That stinks. If the bond issue passes, and my personal tax bill does go up by $467, that still only puts us at No. 6 among the biggest 15 districts in the state in terms of taxes for school buildings, right behind San Antonio.

San Antonio?

We just haven't been paying for schools in this city. And you and I certainly know the recent history and all of the reasons people have for being skeptical of the school board. But finally you get down to a certain bottom line here, and the basic fact is that we're not paying for decent schools in this city.

That's why we don't have them. It's at least part of why Boeing didn't come to town. It's our communal ball and chain: We have allowed our schools to go to hell.

Oh, it's not that miracles don't happen and wonderful instruction doesn't take place out there on the campuses in spite of the pitiful circumstances. But parent after parent is standing up here tonight in the cathedral talking about gut-level conditions in their kids' schools--elementary students who have to wait in line an entire class period to use the bathroom, high school cafeterias that don't meet minimal health standards, Third World conditions that are pervasive in the district.

When I look at these numbers for the tax rate, it all comes clear. These numbers are the footprint of abandonment. This is the real story--even more fundamental than all of the battling over desegregation and headquarters corruption. Dallas simply decided some time ago to stop paying to keep up the school system.

We all know this history. Reasonable people also recognize that the school district under Moses' leadership has dramatically cleaned up its act. But the danger in the Laura Miller vote is that so much of it comes from Northwest Dallas--home to many fine civic-minded people but also a bastion of the bad kind of aginnism, made up mainly of empty-nest or private-school white-flight types who are mad at City Hall and the school system because they think they have been taken over by people of color. Those voters may all say NO to the bond issue.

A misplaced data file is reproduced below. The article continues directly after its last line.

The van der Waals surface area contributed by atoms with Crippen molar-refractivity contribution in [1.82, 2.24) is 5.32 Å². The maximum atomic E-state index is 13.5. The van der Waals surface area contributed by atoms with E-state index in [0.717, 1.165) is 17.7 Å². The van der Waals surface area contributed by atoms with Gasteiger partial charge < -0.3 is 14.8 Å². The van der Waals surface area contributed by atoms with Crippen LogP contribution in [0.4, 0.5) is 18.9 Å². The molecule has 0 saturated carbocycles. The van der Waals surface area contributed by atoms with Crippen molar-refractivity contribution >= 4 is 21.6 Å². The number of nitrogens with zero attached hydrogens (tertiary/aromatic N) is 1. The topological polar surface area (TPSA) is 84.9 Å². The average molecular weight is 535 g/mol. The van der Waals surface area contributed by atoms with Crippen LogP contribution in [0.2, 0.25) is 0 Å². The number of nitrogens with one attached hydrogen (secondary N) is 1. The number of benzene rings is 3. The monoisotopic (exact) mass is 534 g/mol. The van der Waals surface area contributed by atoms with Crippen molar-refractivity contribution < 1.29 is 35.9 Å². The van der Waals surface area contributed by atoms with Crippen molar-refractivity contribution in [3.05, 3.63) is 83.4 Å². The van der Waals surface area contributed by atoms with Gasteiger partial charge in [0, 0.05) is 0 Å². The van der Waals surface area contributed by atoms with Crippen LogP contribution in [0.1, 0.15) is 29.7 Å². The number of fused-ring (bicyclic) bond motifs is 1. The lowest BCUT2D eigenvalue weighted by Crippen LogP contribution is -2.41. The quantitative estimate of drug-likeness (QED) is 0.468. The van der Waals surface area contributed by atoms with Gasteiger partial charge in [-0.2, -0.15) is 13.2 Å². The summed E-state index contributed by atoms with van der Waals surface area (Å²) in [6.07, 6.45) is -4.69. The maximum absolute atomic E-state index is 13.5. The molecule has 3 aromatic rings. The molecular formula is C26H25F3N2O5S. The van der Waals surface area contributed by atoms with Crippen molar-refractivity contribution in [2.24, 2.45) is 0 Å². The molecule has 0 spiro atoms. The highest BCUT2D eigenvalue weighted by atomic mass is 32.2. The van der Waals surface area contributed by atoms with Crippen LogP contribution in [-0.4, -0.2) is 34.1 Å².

The crowd here at the cathedral tonight is somewhat mixed, but the overwhelming majority are Mexican-American. They are what community organizers call "the Cathedral vote"--a term originally from the Rio Grande Valley and San Antonio where Mexican-American people actually vote, unlike Dallas. If they did vote here, in alliance with the African-American vote and the progressive white vote, they might provide the edge needed to overcome the bad aginners.


A few days later: Now I am sitting in the large, tastefully appointed office of state Representative Domingo Garcia, a former city council member, one-time mayoral candidate, lawyer and activist on education issues. He has been signaling in recent weeks that he may jump into the mayor's race for the upcoming special election. Today he is counting out the numbers for me:

"The mayor's race will have an eight to 10 percent turnout," he says. "When I ran for mayor in 1995, there were 44,000 registered Hispanic surname voters in the city of Dallas. Today there are 58,000."

Garcia tells me that he can win the election outright if he can take 60 percent of the Latino base and then pick up modest support among African-Americans and progressive whites.

Garcia represents a middle and upper middle-class Mexican-American element more interested in public education than any other issue. In the Legislature he has fought--sometimes successfully, sometimes not--to make public school systems in Texas come to grips with their shameful dropout rates and other ways in which the schools fail Hispanic students in particular.

He hasn't made up his mind whether to run or not. He tells me he's headed to Europe for a week with his wife, city council member Dr. Elba Garcia. They're going to think about it.


The Reverend Gerald Britt of New Mount Moriah Missionary Baptist Church, a leader in Dallas Area Interfaith, tells me on the telephone that he thinks the Cathedral vote may actually make it to the polls this time. "There is going to be a very intense effort and a lot of strategy and training to get the vote out in January," he says.

If that does happen, it's a revolution.

It would be wrong to think that the white community is opposed to good public schools in Dallas. The city's business leadership in particular has fought the good fight for schools for years, and there are lots of white people in the city who have been loyal to the schools through thin and thinner.

But Laura Miller is still opaque on these deep-running questions. (She did not return phone calls seeking comment for this story.) Will she risk her Northwest Dallas aginner base by coming out foursquare and aggressively in favor of the bond issue? If not, will the Cathedral vote really show up at the polls in numbers sufficient to counteract the bad aginners?

That's a lot in the balance. It's really everything.